Life cycle of Acanthamoeba species parasitizing humans

Life cycle of Acanthamoeba species parasitizing humans
Photographer: Centers for Disease Control/Division of Parasitic Diseases and MalariaRights holder: Centers for Disease Control/Division of Parasitic Diseases and Malaria

Acanthamoeba species have been found in soil; fresh, brackish, and sea water; sewage; swimming pools; contact lens equipment; medicinal pools; dental treatment units; dialysis machines; heating, ventilating, and air conditioning systems; mammalian cell cultures; vegetables; human nostrils and throats; and human and animal brain, skin, and lung tissues.  Acanthamoeba life cycles have only two stages, a dormant cyst stage (1) and an actively feeding and dividing trophozoite stage (2) (Acanthamoeba have no flagellated stage). The trophozoites replicate by mitosis (the nuclear membrane does not remain intact) (3). Although the trophozoites are the infective stage, both cysts and trophozoites gain entry into the body (4) through various means.  Entry can occur through the eye (5), the nasal passages to the lower respiratory tract (6), or ulcerated or broken skin (7).  When an Acanthamoeba enters the eye it can cause severe keratitis in otherwise healthy individuals, particularly contact lens users (8).  When it enters the respiratory system or through the skin, it can invade the central nervous system by hematogenous dissemination causing granulomatous amebic encephalitis (GAE) (9) or disseminated disease (10), or skin lesions (11), in individuals with compromised immune systems.  Acanthamoeba cysts and trophozoites are found in tissue.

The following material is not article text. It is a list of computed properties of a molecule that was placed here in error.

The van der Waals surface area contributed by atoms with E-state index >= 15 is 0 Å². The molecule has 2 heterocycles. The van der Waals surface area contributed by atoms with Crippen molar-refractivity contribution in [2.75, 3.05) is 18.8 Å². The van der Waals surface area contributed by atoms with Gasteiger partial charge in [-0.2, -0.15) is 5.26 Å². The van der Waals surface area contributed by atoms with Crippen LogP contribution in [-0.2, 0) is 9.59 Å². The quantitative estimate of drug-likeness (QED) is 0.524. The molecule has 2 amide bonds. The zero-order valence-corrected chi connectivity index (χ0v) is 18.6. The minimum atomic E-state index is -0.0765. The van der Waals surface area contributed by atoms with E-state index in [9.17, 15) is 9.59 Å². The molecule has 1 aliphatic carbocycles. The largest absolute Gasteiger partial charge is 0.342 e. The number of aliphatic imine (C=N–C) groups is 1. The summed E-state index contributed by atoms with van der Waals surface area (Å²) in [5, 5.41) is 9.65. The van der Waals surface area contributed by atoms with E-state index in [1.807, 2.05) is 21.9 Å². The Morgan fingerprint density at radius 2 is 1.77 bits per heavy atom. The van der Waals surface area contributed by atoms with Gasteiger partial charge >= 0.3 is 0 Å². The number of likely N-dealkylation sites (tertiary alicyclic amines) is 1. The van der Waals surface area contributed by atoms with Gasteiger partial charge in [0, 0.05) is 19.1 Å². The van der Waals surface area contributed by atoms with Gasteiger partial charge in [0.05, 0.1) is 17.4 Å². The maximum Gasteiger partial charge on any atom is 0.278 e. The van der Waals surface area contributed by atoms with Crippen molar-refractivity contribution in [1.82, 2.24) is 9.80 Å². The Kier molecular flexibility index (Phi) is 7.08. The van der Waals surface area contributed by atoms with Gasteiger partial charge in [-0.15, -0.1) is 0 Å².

From Centers for Disease Control Parasites and Health website.